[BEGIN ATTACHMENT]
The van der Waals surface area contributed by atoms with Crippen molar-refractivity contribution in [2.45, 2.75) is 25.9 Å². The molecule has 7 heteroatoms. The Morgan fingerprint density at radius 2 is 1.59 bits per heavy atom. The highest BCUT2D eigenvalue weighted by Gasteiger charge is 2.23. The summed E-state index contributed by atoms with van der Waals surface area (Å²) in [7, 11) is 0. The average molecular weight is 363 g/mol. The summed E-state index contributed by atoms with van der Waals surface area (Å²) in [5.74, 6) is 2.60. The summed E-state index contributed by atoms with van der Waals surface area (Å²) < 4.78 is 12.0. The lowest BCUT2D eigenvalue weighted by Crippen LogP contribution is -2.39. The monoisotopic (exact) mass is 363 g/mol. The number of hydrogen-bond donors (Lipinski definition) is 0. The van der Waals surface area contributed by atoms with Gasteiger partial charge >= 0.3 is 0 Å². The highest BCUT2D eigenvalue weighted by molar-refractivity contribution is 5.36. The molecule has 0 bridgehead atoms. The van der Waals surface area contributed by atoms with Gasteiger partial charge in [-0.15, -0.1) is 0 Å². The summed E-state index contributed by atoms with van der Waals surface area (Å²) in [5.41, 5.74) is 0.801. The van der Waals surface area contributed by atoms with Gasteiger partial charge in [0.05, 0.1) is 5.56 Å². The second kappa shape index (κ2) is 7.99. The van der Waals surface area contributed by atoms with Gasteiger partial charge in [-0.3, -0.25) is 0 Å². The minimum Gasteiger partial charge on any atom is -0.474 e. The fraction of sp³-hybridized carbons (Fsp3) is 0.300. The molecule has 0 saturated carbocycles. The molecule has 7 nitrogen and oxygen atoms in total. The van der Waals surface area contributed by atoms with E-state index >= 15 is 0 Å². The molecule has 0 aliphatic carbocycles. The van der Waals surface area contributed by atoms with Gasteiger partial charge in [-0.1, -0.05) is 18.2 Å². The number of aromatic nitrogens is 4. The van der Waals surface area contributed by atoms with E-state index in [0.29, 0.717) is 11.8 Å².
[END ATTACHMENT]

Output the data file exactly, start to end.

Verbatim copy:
The van der Waals surface area contributed by atoms with Crippen molar-refractivity contribution in [2.45, 2.75) is 25.9 Å². The molecule has 7 heteroatoms. The Morgan fingerprint density at radius 2 is 1.59 bits per heavy atom. The highest BCUT2D eigenvalue weighted by Gasteiger charge is 2.23. The summed E-state index contributed by atoms with van der Waals surface area (Å²) in [7, 11) is 0. The average molecular weight is 363 g/mol. The summed E-state index contributed by atoms with van der Waals surface area (Å²) in [5.74, 6) is 2.60. The summed E-state index contributed by atoms with van der Waals surface area (Å²) < 4.78 is 12.0. The lowest BCUT2D eigenvalue weighted by Crippen LogP contribution is -2.39. The monoisotopic (exact) mass is 363 g/mol. The number of hydrogen-bond donors (Lipinski definition) is 0. The van der Waals surface area contributed by atoms with Gasteiger partial charge >= 0.3 is 0 Å². The highest BCUT2D eigenvalue weighted by molar-refractivity contribution is 5.36. The molecule has 0 bridgehead atoms. The van der Waals surface area contributed by atoms with Gasteiger partial charge in [-0.15, -0.1) is 0 Å². The summed E-state index contributed by atoms with van der Waals surface area (Å²) in [5.41, 5.74) is 0.801. The van der Waals surface area contributed by atoms with Gasteiger partial charge in [0.05, 0.1) is 5.56 Å². The second kappa shape index (κ2) is 7.99. The van der Waals surface area contributed by atoms with Gasteiger partial charge in [-0.3, -0.25) is 0 Å². The minimum Gasteiger partial charge on any atom is -0.474 e. The fraction of sp³-hybridized carbons (Fsp3) is 0.300. The molecule has 0 saturated carbocycles. The molecule has 7 nitrogen and oxygen atoms in total. The van der Waals surface area contributed by atoms with E-state index >= 15 is 0 Å². The molecule has 0 aliphatic carbocycles. The van der Waals surface area contributed by atoms with Gasteiger partial charge in [-0.1, -0.05) is 18.2 Å². The number of aromatic nitrogens is 4. The van der Waals surface area contributed by atoms with E-state index in [0.29, 0.717) is 11.8 Å².